Go to the ‘Databases’ tab and create a new database with the name ‘EscapedAnimalsDb’ (TODO change the script to create the database as well).

Go to the ‘Import’ tab and import the SQL create script ./sql/EscapedAnimalsDb.sql

In phpmyadmin add some entries into the AnimalTypes table (TODO add a populate script to pre-populate the db).

Retrieving data via PHP

In Eclipse create a new php project similar to below.

EclipseCreatePHPProject

Ensure that the PHP executable used to run the PHP and the debugger are set up.

Go to Window->Preferences->PHP

Under PHP Executables add something like this:

EclipseSetupPHPExe

When we come to publishing our files to the web server we’ll want debugging as well so also under the PHP preferences go to PHP Servers and add en entry something like this:

EclipseSetupWebServer

Now right click on the RetrieveAnimalTypes.php file in the PHP Explorer, select Debug As -> PHP CLI Application.

The script should now start executing in a debug session.

If you take look at the source you’ll see that all this script does is open a database connection using some hardcoded credentials (this isn’t a security risk as none of this gets passed over the network, it’s all server side which we hope is secure), executes an SQL select query to select all  rows from the AnimalTypes table, encodes the result as a JSON array and echoes to output.

If we run it all the way through we should see the contents of our AnimalTypes table output encoded as JSON array.

The PHP to retrieve data from the AnimalSightings and MissingAnimals table are very similar and differ only in the fact that they booth reference the AnimalTypes table, In order to get the name of the animal type we just need a simple INNER JOIN. As these 3 scripts differ only by the SQL string it would be a good idea to extract the common code into it’s own class to simplify modifying the code at a later date.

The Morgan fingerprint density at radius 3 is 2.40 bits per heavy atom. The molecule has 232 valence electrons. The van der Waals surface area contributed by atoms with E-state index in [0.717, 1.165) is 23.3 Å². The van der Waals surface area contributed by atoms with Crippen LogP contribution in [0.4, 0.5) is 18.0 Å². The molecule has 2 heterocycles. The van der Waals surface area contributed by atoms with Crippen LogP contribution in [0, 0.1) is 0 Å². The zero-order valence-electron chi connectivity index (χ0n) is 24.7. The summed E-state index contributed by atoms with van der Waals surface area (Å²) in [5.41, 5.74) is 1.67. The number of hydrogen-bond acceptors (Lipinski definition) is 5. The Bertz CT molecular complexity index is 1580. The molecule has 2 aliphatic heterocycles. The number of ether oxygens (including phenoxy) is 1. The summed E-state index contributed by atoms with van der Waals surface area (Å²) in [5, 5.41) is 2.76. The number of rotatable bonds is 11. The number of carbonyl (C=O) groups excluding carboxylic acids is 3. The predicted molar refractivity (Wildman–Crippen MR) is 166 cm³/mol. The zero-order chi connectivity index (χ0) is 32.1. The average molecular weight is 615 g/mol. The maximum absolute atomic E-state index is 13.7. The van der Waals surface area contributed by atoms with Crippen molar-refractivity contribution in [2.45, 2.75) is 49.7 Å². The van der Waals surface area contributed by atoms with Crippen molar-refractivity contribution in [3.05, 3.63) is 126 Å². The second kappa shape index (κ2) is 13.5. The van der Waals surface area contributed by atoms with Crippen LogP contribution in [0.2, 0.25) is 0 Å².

Writing to the Database with PHP

The only other thing that we require our web service to do is to write data back to the database.

We need to be slightly more careful here as we will e sending String data back to the server to construct SQL to add data, we need to be sure not to leave ourselves vulnerable to SQL injection attack.

Testing the scripts

The scripts that just read data are pretty easy to verify as long as we have something in our database. As the output of our scripts is posted using echo commands we can see the output in our console if we run using the CLI.

Checking the scripts that write to the data base is slightly more tricky as we need to get some input data from somewhere.

In a deployed environment the webapps would be situated on a server and the input would be provided by http POST.

We can use the PHP Curl library to generate an http POST request to our PHP scripts with the required input data.

To get this to work I found it necessary to place the PHP scripts in a directory under my apache web server. What I actually did, to avoid the necessity of having two copies of each script was to create a symlink under the web server to my project directory.

Install php5-curl from package manager for test page.

Next page: Setting up the Android Development Environment

Back to: Setting up the dev/test environment – Part two